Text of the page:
I was pleased to have the opportunity to contribute to the Scottish Parliament debate on the Police and Fire Reform Bill.
The Bill, which proposes to overhaul the current regional structure of Scotland’s police and fire services, and to amalgamate them into a single police force and a single fire service, is a substantial piece of legislation that requires long and careful scrutiny.
As with any piece of public sector reform, it must have the best interests of the people at its heart. Whilst in the current straitened times there is an understandable wish to save money through reduced duplication and increased efficiency, this wish must always be subservient to the overidding aim of improving the services themselves. Cost should not come before quality.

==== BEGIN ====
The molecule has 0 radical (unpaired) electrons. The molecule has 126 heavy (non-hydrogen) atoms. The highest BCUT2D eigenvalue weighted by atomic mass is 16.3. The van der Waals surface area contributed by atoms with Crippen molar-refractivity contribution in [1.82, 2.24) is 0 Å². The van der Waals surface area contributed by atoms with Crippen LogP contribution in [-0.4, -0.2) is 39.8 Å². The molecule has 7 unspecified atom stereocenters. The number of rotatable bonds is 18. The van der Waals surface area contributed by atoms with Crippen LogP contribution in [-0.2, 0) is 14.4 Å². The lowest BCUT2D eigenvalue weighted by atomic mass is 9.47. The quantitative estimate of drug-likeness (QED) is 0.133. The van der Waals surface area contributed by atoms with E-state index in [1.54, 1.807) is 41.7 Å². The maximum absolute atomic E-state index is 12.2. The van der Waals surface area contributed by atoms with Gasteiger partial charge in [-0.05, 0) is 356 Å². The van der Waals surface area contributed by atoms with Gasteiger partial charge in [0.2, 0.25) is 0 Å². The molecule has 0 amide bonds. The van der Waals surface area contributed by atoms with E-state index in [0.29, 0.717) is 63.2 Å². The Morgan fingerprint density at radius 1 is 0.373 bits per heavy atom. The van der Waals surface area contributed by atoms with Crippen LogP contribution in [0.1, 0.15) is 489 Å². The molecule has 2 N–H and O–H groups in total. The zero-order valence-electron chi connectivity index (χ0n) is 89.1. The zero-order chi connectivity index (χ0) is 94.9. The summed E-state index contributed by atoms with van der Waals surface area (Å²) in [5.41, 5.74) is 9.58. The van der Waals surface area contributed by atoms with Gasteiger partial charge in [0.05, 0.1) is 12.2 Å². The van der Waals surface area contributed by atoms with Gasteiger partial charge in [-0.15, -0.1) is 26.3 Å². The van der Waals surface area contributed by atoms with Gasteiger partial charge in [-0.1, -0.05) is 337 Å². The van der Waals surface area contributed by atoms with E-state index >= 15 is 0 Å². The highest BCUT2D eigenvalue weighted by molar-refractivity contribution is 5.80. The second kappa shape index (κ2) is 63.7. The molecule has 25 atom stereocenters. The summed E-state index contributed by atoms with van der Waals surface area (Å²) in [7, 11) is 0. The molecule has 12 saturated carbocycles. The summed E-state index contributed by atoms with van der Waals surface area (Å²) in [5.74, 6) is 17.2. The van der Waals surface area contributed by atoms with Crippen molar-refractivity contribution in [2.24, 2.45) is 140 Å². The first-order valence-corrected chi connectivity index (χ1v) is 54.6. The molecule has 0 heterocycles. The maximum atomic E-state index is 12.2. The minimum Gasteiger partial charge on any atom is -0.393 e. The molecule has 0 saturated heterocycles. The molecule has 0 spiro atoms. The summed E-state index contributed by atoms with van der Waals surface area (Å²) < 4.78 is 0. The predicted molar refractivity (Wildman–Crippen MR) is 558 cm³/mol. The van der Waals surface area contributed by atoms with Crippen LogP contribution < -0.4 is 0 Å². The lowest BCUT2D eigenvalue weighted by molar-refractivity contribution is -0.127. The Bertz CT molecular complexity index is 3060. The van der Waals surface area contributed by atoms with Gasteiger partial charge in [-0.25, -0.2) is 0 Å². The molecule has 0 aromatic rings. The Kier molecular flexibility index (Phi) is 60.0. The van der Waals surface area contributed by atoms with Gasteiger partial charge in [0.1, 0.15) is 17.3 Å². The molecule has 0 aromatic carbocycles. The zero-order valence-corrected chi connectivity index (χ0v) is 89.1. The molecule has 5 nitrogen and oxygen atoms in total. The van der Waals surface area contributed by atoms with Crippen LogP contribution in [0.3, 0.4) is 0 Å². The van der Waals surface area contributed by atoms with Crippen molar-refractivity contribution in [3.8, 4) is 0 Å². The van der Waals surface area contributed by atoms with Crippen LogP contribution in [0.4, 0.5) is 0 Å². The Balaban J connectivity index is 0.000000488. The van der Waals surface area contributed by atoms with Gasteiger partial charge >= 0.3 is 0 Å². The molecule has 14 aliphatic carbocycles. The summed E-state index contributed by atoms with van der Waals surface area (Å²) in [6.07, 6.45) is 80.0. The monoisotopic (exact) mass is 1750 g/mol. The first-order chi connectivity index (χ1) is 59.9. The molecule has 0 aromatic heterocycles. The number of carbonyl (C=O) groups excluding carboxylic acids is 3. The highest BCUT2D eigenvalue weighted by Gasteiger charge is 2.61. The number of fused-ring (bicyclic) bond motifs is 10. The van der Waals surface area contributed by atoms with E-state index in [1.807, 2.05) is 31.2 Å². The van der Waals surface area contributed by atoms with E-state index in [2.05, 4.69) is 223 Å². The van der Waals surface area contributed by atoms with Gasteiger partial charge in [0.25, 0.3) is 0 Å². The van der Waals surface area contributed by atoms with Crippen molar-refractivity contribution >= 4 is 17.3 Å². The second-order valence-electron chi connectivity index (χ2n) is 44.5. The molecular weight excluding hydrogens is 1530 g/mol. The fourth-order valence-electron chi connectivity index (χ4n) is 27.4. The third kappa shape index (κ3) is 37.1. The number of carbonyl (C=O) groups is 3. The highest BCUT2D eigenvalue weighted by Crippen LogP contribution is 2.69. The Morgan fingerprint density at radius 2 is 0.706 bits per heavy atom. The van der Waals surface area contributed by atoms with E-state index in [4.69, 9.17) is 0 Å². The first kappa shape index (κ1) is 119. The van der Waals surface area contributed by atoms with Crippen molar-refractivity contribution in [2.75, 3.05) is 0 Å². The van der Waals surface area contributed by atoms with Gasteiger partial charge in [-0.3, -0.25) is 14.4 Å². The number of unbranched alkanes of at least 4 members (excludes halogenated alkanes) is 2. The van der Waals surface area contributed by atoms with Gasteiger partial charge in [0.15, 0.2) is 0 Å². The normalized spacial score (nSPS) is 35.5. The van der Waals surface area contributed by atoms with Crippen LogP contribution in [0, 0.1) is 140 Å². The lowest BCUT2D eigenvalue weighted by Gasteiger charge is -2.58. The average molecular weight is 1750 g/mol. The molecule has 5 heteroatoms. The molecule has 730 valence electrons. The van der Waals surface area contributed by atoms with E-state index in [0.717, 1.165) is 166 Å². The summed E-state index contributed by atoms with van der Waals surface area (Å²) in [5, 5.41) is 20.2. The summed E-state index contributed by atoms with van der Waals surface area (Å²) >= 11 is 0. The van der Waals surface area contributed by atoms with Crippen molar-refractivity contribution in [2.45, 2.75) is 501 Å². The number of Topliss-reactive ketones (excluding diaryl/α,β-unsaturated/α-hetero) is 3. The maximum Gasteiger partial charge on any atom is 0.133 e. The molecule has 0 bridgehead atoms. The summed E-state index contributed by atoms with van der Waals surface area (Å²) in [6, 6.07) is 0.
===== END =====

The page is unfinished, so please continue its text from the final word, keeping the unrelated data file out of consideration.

This was the point I was keen to stress during Wednesday’s debate, my contribution to which can be viewed here (at 1.12).
There is no point, for example, in protecting front line police only to consign them to back office duties. There is also no point in setting unrealistic timescales for staff reductions, which are unlikely to be met.
Finally, and perhaps most importantly, we must ensure that our police and fire services remain rooted in the local communities that they exist to serve.